Q: I am a recent transplant to Georgia and discovered that my lawn has grubs. I know that up North you can spread grub control in May and it will kill them all through the summer.
Since it gets warmer down here faster, is it effective to put down grub control now?
A: You might not need to treat at all.
Unless you observe more than ten grubs per square foot, I don’t recommend treating for them. Nature will kill most of them for you. Use a flat shovel to peel back a one foot square section of turf, two inches thick, in the spot where you suspect grubs.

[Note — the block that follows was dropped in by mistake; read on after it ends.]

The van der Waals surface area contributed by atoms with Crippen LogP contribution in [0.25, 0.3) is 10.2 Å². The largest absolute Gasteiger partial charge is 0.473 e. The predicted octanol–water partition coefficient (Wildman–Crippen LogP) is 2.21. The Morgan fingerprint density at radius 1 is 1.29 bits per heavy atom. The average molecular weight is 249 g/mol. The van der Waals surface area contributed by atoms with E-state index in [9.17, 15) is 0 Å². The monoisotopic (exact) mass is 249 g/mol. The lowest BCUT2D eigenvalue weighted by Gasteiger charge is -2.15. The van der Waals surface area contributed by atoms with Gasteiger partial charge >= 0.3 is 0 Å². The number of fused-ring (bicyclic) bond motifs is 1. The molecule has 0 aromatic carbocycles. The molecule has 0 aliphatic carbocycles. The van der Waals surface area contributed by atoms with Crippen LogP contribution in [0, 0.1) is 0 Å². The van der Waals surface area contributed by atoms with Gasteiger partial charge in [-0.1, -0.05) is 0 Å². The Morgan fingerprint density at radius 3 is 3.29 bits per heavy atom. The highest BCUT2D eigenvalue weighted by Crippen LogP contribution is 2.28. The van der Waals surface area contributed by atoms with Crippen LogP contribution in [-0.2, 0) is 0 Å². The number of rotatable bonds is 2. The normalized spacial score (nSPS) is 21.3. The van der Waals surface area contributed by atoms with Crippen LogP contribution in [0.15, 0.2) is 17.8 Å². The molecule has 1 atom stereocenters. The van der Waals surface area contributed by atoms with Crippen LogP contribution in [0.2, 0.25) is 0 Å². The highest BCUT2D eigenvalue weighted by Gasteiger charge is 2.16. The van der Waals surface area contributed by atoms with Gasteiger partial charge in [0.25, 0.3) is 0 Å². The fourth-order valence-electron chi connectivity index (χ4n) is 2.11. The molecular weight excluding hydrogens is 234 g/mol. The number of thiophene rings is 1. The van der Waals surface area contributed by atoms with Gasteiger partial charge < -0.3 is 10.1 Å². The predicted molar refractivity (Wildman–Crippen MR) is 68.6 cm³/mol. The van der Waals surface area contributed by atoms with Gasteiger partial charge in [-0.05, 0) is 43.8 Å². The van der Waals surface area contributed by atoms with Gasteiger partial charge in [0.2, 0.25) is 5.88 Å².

The best time to sample is in early May, on a warm day after a heavy rain. Sift through the soil and turfgrass roots and collect the grubs you find.
More than ten? Treat then with imidacloprid (Bayer Advanced Grub Control) or halofenozide (Mach 2, Grub B Gon or Grub Ex).
Just a few? Relax.
Otherwise you’re wasting your money and applying pesticides that won’t cure the real problem with your weak turf.
A well-maintained lawn will show no damage from a low to moderate population of grubs.